During this time, we also recommend purchasing pet insurance for your kitten. Pet insurance covers treatment costs for eligible illnesses and accidents, especially when purchased at a young age before any pre-existing conditions occur. View our picks for the best pet insurance for cats.
Our Personal Experience With Cats Eating Cheese
My cats love cheese. I know that felines are lactose intolerant, so I try not to make a habit of giving it to them often. Cheese is often part of meals, so it inevitably ends up on the floor. My cat Zaphod loves to be a part of mealtime, so will pounce on a cheese morsel almost as fast as it hits the ground. I think he enjoys the fatty, salty taste.
I have also used bits of cheese to entice him to eat prescription kibble he did not like. My vet suggested a small amount of shredded cheese or meat like boiled chicken be mixed in so he would be more likely to eat it. This tactic worked but was only done on a temporary basis and not at every meal.Danielle DeGroot, LYC writer and longtime cat owner
My cat, Bammy, absolutely loves cheese (and deli turkey, popcorn, marshmallows, etc.)! If I leave a sandwich out, she’ll jump up on the counter and try to steal the cheese and turkey. The first time she ate cheese, I was worried it would upset her tummy because many cats don’t handle cheese well. But she seemed fine. So now, I occasionally give her a small piece as a treat. She likes it more than her commercial kitty treats!Sally Jones, LYC writer and cat owner
Are Certain Cheeses Safer For Cats?
If you want to feed your feline cheese, skip the soft cheeses in favor of harder varieties. Soft cheeses contain higher levels of lactose, so they’re more likely to cause digestive upset.
Avoid feeding your furbaby cheeses made with raw milk. Raw milk is any animal milk that has not been pasteurized or heat-treated to prevent foodborne illnesses. Popular raw milk cheeses include asiago, brie, camembert, gruyère, and Parmigiano-Riggiano.
Blue cheese contains mold, which is toxic to kitties. Felines should not eat blue cheese or other moldy varieties.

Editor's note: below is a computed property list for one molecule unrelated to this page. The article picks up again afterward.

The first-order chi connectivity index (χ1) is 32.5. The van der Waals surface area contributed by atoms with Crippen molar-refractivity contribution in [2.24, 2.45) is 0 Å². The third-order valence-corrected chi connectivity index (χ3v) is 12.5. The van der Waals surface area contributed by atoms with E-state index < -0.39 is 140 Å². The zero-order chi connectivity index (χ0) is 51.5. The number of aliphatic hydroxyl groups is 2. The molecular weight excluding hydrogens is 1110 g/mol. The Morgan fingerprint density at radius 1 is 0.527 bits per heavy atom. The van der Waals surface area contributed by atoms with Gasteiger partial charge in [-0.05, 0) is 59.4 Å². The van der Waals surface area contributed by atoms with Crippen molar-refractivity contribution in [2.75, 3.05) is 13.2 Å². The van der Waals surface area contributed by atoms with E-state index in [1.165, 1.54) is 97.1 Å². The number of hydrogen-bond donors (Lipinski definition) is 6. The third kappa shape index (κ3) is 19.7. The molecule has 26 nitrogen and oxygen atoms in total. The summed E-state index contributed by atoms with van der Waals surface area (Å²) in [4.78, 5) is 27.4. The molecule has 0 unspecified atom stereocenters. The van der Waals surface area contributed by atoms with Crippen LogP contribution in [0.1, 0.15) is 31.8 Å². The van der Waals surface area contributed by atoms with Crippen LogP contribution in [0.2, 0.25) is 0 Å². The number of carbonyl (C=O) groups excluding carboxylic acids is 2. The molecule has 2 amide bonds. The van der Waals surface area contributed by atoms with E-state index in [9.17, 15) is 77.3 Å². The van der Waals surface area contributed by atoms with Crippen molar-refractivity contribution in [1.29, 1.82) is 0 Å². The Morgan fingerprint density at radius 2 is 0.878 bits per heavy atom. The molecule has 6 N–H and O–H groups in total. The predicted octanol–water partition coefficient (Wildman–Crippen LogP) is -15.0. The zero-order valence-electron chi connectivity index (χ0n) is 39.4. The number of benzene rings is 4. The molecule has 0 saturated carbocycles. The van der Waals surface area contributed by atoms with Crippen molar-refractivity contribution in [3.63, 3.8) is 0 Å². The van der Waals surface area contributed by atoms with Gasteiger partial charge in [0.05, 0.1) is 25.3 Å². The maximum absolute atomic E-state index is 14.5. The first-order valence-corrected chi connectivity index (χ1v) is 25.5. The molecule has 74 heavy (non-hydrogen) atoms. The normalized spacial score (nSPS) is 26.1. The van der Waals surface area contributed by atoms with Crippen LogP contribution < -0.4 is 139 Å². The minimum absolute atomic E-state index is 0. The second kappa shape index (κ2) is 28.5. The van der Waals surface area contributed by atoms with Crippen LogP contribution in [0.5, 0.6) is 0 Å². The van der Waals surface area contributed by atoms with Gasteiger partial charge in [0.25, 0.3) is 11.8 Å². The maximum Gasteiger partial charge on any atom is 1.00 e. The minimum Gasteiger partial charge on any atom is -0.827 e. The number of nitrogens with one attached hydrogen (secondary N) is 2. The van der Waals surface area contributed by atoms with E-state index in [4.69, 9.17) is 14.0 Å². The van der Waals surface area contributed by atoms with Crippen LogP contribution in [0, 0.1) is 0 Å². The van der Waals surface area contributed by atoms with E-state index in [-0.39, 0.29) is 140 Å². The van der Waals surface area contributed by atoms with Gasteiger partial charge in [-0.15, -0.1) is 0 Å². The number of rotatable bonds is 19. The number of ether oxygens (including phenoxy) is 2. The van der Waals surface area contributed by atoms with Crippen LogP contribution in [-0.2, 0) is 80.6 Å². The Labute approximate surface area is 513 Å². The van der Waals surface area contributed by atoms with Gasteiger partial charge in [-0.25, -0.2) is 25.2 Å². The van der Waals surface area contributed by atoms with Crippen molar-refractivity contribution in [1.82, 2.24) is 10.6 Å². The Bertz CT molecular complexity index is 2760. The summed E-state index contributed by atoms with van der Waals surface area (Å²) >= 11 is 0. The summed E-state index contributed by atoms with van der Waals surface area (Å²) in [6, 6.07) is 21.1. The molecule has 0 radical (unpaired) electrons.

Can Cats Eat Cheddar Cheese?
Opt for hard cheese like cheddar if you want to feed your feline friend cheese. Cheddar is lower in lactose than other varieties, so it’s a better option for your feline friend.
Can Cats Eat Swiss Cheese?
Swiss cheese is another hard cheese that is safe for cats. Hard cheeses are less likely to cause problems, but moderation is still essential.
Can Cats Eat Mozzarella Cheese?
Sorry, your kitty shouldn’t eat mozzarella. This soft is higher in lactose and may give your feline tummy troubles.
Can Cats Eat Parmesan Cheese?
Not to be confused with Parmigiano-Reggiano, the Parmesan cheese you find in the supermarket has less rigid standards for production. It can be made anywhere, using any milk, and aged for any duration. Additionally, while making Parmigiano-Reggiano allows only three ingredients (milk, salt, and rennet), Parmesan may include additives and artificial colors. Learn more about the difference via this Good Housekeeping article.
Unlike authentic Parmigiano-Reggiano, Parmesam is made from pasteurized milk. Still, skip this one when it comes to your furry friend. Parmesan—along with blue, feta, Romano, and Roquefort—is a higher-sodium cheese. Too much sodium is dangerous for our feline friends.
Frequently Asked Questions
Can Cats Eat Cottage Cheese?
While some felines can’t tolerate cottage cheese, others can enjoy a teaspoon or two. Read more about the nutritional benefits of cottage cheese and see our recommendations for cottage cheese for cats.
Can Cats Eat Cream Cheese?
Cream cheese contains a higher amount of lactose. Sure, your feline may be able to enjoy a tiny quantity, but it’s better not to risk it. Too much lactose can lead to runny stools and a messy litter box. If you know your cat isn’t sensitive to lactose, cream cheese should still be fed in moderation due to its high-fat content.
Can Cats Eat Mac And Cheese?
There’s a difference between can and should. Sure, your cat can eat mac and cheese, so long as it doesn’t contain harmful-to-cat spices like garlic and onion. Like any dairy product, you risk upsetting your cat’s GI tract if they’re fed too much.
As with all human foods, remember that felines should only eat cheese in moderation. If you want additional ideas for fun treats for your kitty, read our article on cat-safe human foods.